Some pieces of new technology, like advances in crossbows, are relatively simple to regulate and police.
Long-range shooting technology, on the other hand, is harder, the report stated. Newer rifles that are readily available can allow hunters to shoot past 1,000 yards – far farther than the 400 yards most hunters stay within.
Few Western states attempt to regulate long-range shooting, except Idaho, which prohibits the use of rifles that weigh more than 16 pounds.
Instead of telling hunters what distances they can and cannot shoot, the report recommends increasing education related to long-range shooting.
“An educational approach would encourage hunters to recognize their personal limitations in a given hunting scenario in order to make ethical decisions,” the report stated.
Smart rifles, on the other hand, are easier to regulate.
The rifles allow a hunter to use similar technology that is found in jet fighters to essentially “lock on” to a target up to 1,200 yards.
“When the trigger is pulled by the shooter, the rifle will not fire until the rifle is properly aligned with the designated point of impact on the target, which may be moving,” the report read.
The Game and Fish committee recommends not allowing smart rifles, saying: “Most hunters are likely to be opposed to use of this technology for fair chase reasons.”
On any given day during the fall, hunters and outfitters likely have trail cameras set up along some watering holes and game pathways in Wyoming’s forests.
They’re a less invasive way to track big game than sending dozens of people into the field to stalk animals for incoming clients, said Marshall, the outfitter. But at the same time, the game camera craze is becoming a little intense, especially in neighboring states.
“I can’t say we don’t use them a little bit ourselves, but I wouldn’t be broken-hearted if there were limitations to use,” he said.
The concern among those writing the Game and Fish report is the ability of new trail cameras to offer real-time images and videos:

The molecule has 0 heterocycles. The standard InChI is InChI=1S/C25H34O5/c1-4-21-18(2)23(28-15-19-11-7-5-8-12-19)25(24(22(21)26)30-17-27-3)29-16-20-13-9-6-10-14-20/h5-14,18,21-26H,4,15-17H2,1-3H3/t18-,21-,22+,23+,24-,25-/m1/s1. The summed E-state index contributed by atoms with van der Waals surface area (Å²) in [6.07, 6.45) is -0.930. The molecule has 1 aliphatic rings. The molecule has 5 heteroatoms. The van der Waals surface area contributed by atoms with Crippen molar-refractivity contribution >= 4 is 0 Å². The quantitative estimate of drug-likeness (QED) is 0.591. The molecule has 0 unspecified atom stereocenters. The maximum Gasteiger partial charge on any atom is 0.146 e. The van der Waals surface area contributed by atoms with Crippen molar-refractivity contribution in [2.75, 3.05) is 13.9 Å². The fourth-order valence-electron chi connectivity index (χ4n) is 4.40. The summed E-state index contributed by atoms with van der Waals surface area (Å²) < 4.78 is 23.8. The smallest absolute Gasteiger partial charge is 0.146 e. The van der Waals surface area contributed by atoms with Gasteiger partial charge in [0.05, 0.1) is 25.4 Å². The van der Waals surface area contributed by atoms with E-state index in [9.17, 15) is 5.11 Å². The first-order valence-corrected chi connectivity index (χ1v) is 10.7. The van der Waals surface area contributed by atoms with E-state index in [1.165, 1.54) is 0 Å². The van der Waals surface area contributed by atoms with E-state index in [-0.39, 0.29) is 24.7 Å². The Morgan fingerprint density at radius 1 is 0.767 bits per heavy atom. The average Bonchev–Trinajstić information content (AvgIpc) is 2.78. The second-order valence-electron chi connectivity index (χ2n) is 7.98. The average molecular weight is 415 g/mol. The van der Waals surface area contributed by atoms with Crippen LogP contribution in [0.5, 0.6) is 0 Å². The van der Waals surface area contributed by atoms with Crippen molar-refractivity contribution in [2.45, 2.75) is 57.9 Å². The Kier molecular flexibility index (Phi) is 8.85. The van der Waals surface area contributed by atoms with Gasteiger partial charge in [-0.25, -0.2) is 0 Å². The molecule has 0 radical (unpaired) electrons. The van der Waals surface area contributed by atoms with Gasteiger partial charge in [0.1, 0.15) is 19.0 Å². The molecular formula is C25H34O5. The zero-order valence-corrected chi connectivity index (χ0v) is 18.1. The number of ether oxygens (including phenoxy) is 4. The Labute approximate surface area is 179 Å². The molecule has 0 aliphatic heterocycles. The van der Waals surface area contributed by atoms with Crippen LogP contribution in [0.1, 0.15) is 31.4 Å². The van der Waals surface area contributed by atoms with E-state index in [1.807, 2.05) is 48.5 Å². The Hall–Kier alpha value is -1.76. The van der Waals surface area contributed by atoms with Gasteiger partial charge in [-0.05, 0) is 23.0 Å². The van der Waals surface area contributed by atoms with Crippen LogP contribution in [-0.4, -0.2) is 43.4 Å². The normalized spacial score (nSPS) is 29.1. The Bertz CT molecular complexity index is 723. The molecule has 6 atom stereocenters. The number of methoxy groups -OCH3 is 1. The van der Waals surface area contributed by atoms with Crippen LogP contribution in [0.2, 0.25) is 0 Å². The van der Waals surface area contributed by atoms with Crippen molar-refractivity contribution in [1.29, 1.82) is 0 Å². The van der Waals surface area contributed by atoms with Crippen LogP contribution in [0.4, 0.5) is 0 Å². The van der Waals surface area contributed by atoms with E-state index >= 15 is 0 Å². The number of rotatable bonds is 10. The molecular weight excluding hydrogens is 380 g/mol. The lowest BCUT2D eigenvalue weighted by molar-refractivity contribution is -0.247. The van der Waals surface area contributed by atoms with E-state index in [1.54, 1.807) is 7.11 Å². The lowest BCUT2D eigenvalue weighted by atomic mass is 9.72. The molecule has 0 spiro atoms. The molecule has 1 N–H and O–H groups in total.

“The following questions arise: Is it fair chase to have multiple cameras in the field with cellular capability texting and emailing images/videos of wildlife that comes within 60 to 150 feet of the device? If not considered fair chase, does such action effectively differ from hiring an outfitter to spend dozens of days scouting the same country and being much more intrusive in documenting the same wildlife?”
As a result, the committee recommended banning the use of real-time trail cameras for the purpose of hunting, locating or observing wildlife from Aug. 1 to Dec. 31. The ban would not apply to local, state or federal employees working in their official duties.
The recent issue of a new type of crossbow with higher accuracy first came up during a meeting of the Travel, Recreation, Wildlife and Cultural Resources Committee, said Nesvik, the chief game warden.
While a bill hasn’t materialized regarding advancements in the technology, there is legislation headed to February’s session banning people from scouting for big bulls or bucks and selling the information. Licensed guides, outfitters and landowners would be exempt from the ban.
Any bill not related to the budget would require a two-thirds vote to be introduced, making its passage difficult during this year’s session.
Regardless of whether a hunter does or doesn’t approve of smart rifles or crossbows, the issues won’t be settled quickly. If the commission decides to pursue any of the ideas, it will send them to the public for a series of meetings to gather information. The proposals will then return to the commission for at least another meeting before being voted on.
Buzz Hettick, chairman of the Wyoming chapter of Backcountry Hunters and Anglers, hopes the regulations can be sorted out by the Commission.
“Hunter ethics should be decided by hunters, and getting as much input as they can,” he said. “I don’t know if anyone is necessarily right or wrong, we need to figure out where the balance is.”